Demonstrates understanding of quantitative and qualitative research methods, the ability to design a research project, and the ability to evaluate and synthesize research literature
Conducting research in any field not only demonstrates an interest in the topic, but an investment in the field’s future. When published, whether through scholarly or reviewed journals or through personal blog posts, properly-executed research can enlighten professionals and empower them to do better work, backed up by best practices and facts. Research, however, is not just the act of having an idea, writing it down, and sharing it with others. In fact, research must be completed with care and diligence.
Varying methods are appropriate for various intents behind research and other circumstances such as the environment, the audience, and the population, if any, that is being researched. For many researchers, cross sectional studies are more appropriate and feasible than longitudinal studies. Cross sectional studies take place all at once, which frees the researcher of the arguably harsher constraints of longitudinal studies, which occur over long periods of time. Some longitudinal studies happen somewhat naturally. With a good integrated library system, performing a study on the popularity of a given set of books with the naturally-occurring longitudinal data of checkouts should be easy. Determining the effectiveness of a particular library program in children’s interest in reading as adults, meanwhile, would be far more difficult. The resources to do these type of studies are often not available at libraries for the purpose of improving service to the community. Instead, professional researchers, such as those at universities, and non-library professionals and organizations may perform longitudinal studies with more frequency.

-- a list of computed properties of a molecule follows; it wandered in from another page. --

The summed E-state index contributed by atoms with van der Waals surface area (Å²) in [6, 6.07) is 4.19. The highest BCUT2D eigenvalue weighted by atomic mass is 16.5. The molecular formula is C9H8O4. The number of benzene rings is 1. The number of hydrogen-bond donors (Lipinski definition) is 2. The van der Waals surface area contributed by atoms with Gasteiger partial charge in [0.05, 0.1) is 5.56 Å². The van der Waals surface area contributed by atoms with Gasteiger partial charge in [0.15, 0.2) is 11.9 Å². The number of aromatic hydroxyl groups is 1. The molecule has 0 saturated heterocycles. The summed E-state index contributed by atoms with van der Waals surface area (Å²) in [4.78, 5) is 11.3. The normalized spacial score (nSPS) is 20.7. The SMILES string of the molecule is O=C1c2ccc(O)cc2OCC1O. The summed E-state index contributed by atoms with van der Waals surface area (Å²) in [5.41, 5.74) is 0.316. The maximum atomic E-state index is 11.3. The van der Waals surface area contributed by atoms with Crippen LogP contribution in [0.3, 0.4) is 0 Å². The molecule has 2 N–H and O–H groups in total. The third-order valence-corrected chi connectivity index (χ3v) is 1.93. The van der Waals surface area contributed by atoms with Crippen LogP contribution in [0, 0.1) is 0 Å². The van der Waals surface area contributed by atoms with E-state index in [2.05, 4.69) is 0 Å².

Research studies may also be distinguished as either qualitative or quantitative. While qualitative studies rely primarily on interviews with or in-depth looks at a few people or objects of study, quantitative studies focus on data in statistics resulting from tools such as surveys, ideally administered to a large section of a population. Ultimately, neither is necessarily better than the other. The confines in which a research study must be done and its purpose will be the best guides for determining whether a qualitative or quantitative study is most appropriate for any given research study.
In the typical public library setting, either method can be used effectively and in both formal and informal ways. Annual surveys sent out, perhaps through the local government, can give insight to what the majority of a population feels about a library. This would be excellent use of a relatively formal qualitative study. On the other hand, a quantitative and informal study may find its place in brief and casual discussions with individual program attendees after an event. The information gathered need not be published to still be a study of sorts and worthwhile. Anything that might be collected can be used to adjust programs, services, and materials to better suit the library’s service population.